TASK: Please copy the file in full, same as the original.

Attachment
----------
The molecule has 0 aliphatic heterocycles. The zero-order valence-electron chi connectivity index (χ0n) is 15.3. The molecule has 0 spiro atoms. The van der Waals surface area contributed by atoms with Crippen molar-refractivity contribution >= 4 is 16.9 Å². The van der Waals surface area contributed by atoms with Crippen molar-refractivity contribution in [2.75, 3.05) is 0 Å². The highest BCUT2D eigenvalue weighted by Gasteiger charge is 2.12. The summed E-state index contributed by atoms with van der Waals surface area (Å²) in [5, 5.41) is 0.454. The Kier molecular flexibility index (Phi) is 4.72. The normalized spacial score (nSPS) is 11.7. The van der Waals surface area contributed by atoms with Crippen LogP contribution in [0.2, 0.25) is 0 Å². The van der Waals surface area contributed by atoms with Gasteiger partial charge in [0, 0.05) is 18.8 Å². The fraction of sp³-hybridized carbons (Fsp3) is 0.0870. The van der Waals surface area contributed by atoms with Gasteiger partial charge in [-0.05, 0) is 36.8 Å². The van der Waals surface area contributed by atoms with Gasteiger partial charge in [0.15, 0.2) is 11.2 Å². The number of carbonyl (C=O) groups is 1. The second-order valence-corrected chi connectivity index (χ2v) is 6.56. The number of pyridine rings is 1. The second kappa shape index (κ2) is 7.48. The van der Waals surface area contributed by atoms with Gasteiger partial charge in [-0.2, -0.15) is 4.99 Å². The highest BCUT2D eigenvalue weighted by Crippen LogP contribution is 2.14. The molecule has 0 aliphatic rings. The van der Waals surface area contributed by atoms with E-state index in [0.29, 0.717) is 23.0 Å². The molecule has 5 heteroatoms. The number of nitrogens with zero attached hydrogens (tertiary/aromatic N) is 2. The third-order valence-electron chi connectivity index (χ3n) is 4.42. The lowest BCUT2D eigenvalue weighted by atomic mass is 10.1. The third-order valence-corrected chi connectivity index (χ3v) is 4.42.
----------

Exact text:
The molecule has 0 aliphatic heterocycles. The zero-order valence-electron chi connectivity index (χ0n) is 15.3. The molecule has 0 spiro atoms. The van der Waals surface area contributed by atoms with Crippen molar-refractivity contribution >= 4 is 16.9 Å². The van der Waals surface area contributed by atoms with Crippen molar-refractivity contribution in [2.75, 3.05) is 0 Å². The highest BCUT2D eigenvalue weighted by Gasteiger charge is 2.12. The summed E-state index contributed by atoms with van der Waals surface area (Å²) in [5, 5.41) is 0.454. The Kier molecular flexibility index (Phi) is 4.72. The normalized spacial score (nSPS) is 11.7. The van der Waals surface area contributed by atoms with Crippen LogP contribution in [0.2, 0.25) is 0 Å². The van der Waals surface area contributed by atoms with Gasteiger partial charge in [0, 0.05) is 18.8 Å². The fraction of sp³-hybridized carbons (Fsp3) is 0.0870. The van der Waals surface area contributed by atoms with Gasteiger partial charge in [-0.05, 0) is 36.8 Å². The van der Waals surface area contributed by atoms with Gasteiger partial charge in [0.15, 0.2) is 11.2 Å². The number of carbonyl (C=O) groups is 1. The second-order valence-corrected chi connectivity index (χ2v) is 6.56. The number of pyridine rings is 1. The second kappa shape index (κ2) is 7.48. The van der Waals surface area contributed by atoms with Gasteiger partial charge in [-0.2, -0.15) is 4.99 Å². The highest BCUT2D eigenvalue weighted by Crippen LogP contribution is 2.14. The molecule has 0 aliphatic rings. The van der Waals surface area contributed by atoms with E-state index in [0.29, 0.717) is 23.0 Å². The molecule has 5 heteroatoms. The number of nitrogens with zero attached hydrogens (tertiary/aromatic N) is 2. The third-order valence-electron chi connectivity index (χ3n) is 4.42. The lowest BCUT2D eigenvalue weighted by atomic mass is 10.1. The third-order valence-corrected chi connectivity index (χ3v) is 4.42.